International burger franchise Burger King will soon open its first outlet in Ghana, in the Accra Mall. The new restaurant will be just the second West African market for the franchise.
Burger King will shortly open its first store in Ghana, in the Accra Mall on Accra’s Spintex Rd, where there is already a Pizza Hut franchise. The new outlet marks the franchise’s second West African market, having opened in Côte d’Ivoire in 2015. There are also stores in Egypt (since 2007), Morocco (since 2011), Kenya (since 2016) and South Africa (since 2013).
For some years, Burger King has outlined ambitious plans to open stores across sub Saharan Africa. The company opened its first store in South Africa in 2013, choosing Cape Town as its first location. It currently has 69 outlets in South Africa. The franchisee, Johannesburg-based leisure company Grand Parade Investments (GPI), also gained the rights to open outlets in Zambia, Botswana, Zimbabwe, Mozambique, Namibia and Mauritius. So far GPI has only opened stores in South Africa.
In East and West Africa, Burger King has partnered with Servair, the French subsidiary of Swiss catering company gategroup. The company primarily services the airline industry with catering and cleaning services.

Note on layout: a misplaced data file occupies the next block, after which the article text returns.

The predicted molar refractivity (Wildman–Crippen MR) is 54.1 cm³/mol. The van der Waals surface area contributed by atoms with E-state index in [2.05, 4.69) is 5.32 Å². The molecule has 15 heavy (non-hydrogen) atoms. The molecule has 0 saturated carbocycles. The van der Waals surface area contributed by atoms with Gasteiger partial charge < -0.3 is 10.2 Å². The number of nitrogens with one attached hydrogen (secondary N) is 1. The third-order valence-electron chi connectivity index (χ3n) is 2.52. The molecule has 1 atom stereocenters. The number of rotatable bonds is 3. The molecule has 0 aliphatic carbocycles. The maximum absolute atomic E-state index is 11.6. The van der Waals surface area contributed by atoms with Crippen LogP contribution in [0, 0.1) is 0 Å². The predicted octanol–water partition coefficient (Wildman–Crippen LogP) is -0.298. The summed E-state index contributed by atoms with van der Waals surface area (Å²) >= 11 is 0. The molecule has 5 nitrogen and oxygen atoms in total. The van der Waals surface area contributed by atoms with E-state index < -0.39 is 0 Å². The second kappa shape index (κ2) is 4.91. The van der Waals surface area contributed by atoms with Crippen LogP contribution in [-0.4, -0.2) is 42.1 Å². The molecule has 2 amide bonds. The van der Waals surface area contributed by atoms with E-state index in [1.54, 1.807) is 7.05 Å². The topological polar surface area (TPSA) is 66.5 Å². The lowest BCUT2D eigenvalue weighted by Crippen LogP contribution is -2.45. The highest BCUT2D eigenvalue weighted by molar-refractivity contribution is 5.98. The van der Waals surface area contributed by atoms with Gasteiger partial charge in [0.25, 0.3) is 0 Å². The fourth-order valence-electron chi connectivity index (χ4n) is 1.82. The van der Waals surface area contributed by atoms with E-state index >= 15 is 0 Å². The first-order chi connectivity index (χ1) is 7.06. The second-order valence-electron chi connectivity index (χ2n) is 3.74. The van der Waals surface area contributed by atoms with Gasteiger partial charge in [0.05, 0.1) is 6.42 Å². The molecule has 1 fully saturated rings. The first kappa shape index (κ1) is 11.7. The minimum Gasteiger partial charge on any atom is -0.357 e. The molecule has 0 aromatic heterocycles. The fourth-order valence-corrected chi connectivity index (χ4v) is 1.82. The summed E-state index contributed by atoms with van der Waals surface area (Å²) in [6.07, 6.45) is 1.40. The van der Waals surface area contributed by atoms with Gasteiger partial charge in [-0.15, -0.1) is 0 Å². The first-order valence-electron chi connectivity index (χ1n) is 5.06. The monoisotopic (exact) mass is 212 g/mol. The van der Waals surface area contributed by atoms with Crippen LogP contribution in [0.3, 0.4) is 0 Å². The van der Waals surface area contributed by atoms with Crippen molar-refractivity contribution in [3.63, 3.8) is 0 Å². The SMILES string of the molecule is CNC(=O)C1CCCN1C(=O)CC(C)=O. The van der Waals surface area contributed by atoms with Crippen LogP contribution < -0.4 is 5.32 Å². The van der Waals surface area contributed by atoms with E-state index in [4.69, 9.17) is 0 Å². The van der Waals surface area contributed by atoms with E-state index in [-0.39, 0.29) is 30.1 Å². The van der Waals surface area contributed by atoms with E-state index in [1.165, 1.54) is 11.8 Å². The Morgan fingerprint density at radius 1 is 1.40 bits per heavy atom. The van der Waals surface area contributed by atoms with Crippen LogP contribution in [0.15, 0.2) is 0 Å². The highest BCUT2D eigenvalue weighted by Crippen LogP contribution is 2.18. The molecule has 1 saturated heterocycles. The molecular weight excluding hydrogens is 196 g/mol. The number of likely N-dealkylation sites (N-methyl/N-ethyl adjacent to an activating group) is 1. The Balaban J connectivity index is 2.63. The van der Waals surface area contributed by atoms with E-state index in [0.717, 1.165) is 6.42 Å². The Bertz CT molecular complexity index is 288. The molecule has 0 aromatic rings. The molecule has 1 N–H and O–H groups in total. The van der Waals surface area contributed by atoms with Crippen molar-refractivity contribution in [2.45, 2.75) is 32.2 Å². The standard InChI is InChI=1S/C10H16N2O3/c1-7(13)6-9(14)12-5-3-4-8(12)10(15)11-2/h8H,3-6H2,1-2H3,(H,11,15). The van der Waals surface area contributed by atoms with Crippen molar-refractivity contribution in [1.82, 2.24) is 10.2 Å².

The burger market in Africa generally, and particularly in West Africa, remains challenging for both Burger King and McDonald’s. McDonald’s also has very limited presence in Africa – it has established itself in Egypt, South Africa, Mauritius and Morocco. It is due to open its first outlet in Kenya in early 2018.
A major factor, at least in Nigeria, is power outages. When we sat down and talked to the owner of a fast casual dining chain in Lagos he identified the purchase, installation and running costs of a commercial generator as the single largest impact on profit. A second deterrent is risk in various forms. This includes political risk, but also general business risk given the need to form partnerships to run the fast food franchises. A third factor is affordability and inflation. Reportedly, McDonald’s rejected Ghana in 2011 on the basis that consumers have too low disposable income, and therefore not enough of a base of regular customers.
However, despite those risks and issues, chicken franchises have been undeterred. KFC, for example, is present in 18 countries in Africa and has more than 850 stores in South Africa alone. Nando’s and Barcelos have also expanded out of South Africa and into multiple countries. In some countries there is also a local chicken fast food chain such as Tastee (Nigeria) or Chicken Republic (Ghana and Nigeria).
The question for Burger King in Ghana is whether, and how quickly, it can achieve scale. In Côte d’Ivoire, the franchise has 7 outlets. In Egypt is has 20. In Kenya it has three. There is a major challenge to price burgers attractively to young Ghanaian consumers while also building a sustainable, viable, new franchise.